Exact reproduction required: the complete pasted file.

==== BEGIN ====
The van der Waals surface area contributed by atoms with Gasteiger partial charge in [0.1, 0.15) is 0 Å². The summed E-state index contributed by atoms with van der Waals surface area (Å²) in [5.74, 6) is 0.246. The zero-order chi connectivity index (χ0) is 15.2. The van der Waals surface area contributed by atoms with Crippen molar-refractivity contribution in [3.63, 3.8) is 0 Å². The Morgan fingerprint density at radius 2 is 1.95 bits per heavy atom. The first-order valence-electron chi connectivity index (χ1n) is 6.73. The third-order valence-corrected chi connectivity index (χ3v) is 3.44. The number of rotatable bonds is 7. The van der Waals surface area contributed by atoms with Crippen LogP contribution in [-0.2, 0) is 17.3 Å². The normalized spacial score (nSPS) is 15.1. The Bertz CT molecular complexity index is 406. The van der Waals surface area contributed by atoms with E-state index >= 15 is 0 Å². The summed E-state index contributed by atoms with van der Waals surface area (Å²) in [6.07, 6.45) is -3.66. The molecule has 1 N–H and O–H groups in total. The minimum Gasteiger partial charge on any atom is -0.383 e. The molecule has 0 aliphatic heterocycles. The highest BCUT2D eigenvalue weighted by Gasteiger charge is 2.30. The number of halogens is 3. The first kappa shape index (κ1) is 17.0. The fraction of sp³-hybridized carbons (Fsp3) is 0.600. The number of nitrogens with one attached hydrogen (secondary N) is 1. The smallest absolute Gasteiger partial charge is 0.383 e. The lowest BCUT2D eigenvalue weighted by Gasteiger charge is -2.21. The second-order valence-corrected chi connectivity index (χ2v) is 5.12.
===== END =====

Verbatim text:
The van der Waals surface area contributed by atoms with Gasteiger partial charge in [0.1, 0.15) is 0 Å². The summed E-state index contributed by atoms with van der Waals surface area (Å²) in [5.74, 6) is 0.246. The zero-order chi connectivity index (χ0) is 15.2. The van der Waals surface area contributed by atoms with Crippen molar-refractivity contribution in [3.63, 3.8) is 0 Å². The Morgan fingerprint density at radius 2 is 1.95 bits per heavy atom. The first-order valence-electron chi connectivity index (χ1n) is 6.73. The third-order valence-corrected chi connectivity index (χ3v) is 3.44. The number of rotatable bonds is 7. The van der Waals surface area contributed by atoms with Crippen LogP contribution in [-0.2, 0) is 17.3 Å². The normalized spacial score (nSPS) is 15.1. The Bertz CT molecular complexity index is 406. The van der Waals surface area contributed by atoms with E-state index >= 15 is 0 Å². The summed E-state index contributed by atoms with van der Waals surface area (Å²) in [6.07, 6.45) is -3.66. The molecule has 1 N–H and O–H groups in total. The minimum Gasteiger partial charge on any atom is -0.383 e. The molecule has 0 aliphatic heterocycles. The highest BCUT2D eigenvalue weighted by Gasteiger charge is 2.30. The number of halogens is 3. The first kappa shape index (κ1) is 17.0. The fraction of sp³-hybridized carbons (Fsp3) is 0.600. The number of nitrogens with one attached hydrogen (secondary N) is 1. The smallest absolute Gasteiger partial charge is 0.383 e. The lowest BCUT2D eigenvalue weighted by Gasteiger charge is -2.21. The second-order valence-corrected chi connectivity index (χ2v) is 5.12.